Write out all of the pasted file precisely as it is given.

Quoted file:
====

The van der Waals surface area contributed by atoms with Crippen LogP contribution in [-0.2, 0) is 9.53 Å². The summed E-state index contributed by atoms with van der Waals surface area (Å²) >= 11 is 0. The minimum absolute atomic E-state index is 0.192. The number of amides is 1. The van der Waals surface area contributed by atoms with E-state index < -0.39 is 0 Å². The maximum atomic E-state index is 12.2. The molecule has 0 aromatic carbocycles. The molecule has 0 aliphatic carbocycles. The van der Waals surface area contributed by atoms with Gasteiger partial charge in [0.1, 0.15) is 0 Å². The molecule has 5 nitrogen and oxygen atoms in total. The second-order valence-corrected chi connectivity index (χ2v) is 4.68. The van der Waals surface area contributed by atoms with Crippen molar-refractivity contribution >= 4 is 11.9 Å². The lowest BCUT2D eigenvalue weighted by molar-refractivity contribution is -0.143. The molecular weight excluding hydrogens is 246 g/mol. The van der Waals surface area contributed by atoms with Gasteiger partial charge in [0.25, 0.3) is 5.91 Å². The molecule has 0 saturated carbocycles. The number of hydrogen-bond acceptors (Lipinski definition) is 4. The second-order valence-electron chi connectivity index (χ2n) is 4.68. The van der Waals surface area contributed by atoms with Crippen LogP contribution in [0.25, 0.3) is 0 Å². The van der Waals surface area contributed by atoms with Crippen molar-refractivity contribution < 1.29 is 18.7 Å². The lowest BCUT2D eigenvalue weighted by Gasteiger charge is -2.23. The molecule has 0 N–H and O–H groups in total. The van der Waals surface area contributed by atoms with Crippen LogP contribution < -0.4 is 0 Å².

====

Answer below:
The van der Waals surface area contributed by atoms with Crippen LogP contribution in [-0.2, 0) is 9.53 Å². The summed E-state index contributed by atoms with van der Waals surface area (Å²) >= 11 is 0. The minimum absolute atomic E-state index is 0.192. The number of amides is 1. The van der Waals surface area contributed by atoms with E-state index < -0.39 is 0 Å². The maximum atomic E-state index is 12.2. The molecule has 0 aromatic carbocycles. The molecule has 0 aliphatic carbocycles. The van der Waals surface area contributed by atoms with Gasteiger partial charge in [0.1, 0.15) is 0 Å². The molecule has 5 nitrogen and oxygen atoms in total. The second-order valence-corrected chi connectivity index (χ2v) is 4.68. The van der Waals surface area contributed by atoms with Crippen molar-refractivity contribution >= 4 is 11.9 Å². The lowest BCUT2D eigenvalue weighted by molar-refractivity contribution is -0.143. The molecular weight excluding hydrogens is 246 g/mol. The van der Waals surface area contributed by atoms with Gasteiger partial charge in [0.25, 0.3) is 5.91 Å². The molecule has 0 saturated carbocycles. The number of hydrogen-bond acceptors (Lipinski definition) is 4. The second-order valence-electron chi connectivity index (χ2n) is 4.68. The van der Waals surface area contributed by atoms with Crippen LogP contribution in [0.25, 0.3) is 0 Å². The van der Waals surface area contributed by atoms with Crippen molar-refractivity contribution < 1.29 is 18.7 Å². The lowest BCUT2D eigenvalue weighted by Gasteiger charge is -2.23. The molecule has 0 N–H and O–H groups in total. The van der Waals surface area contributed by atoms with Crippen LogP contribution < -0.4 is 0 Å².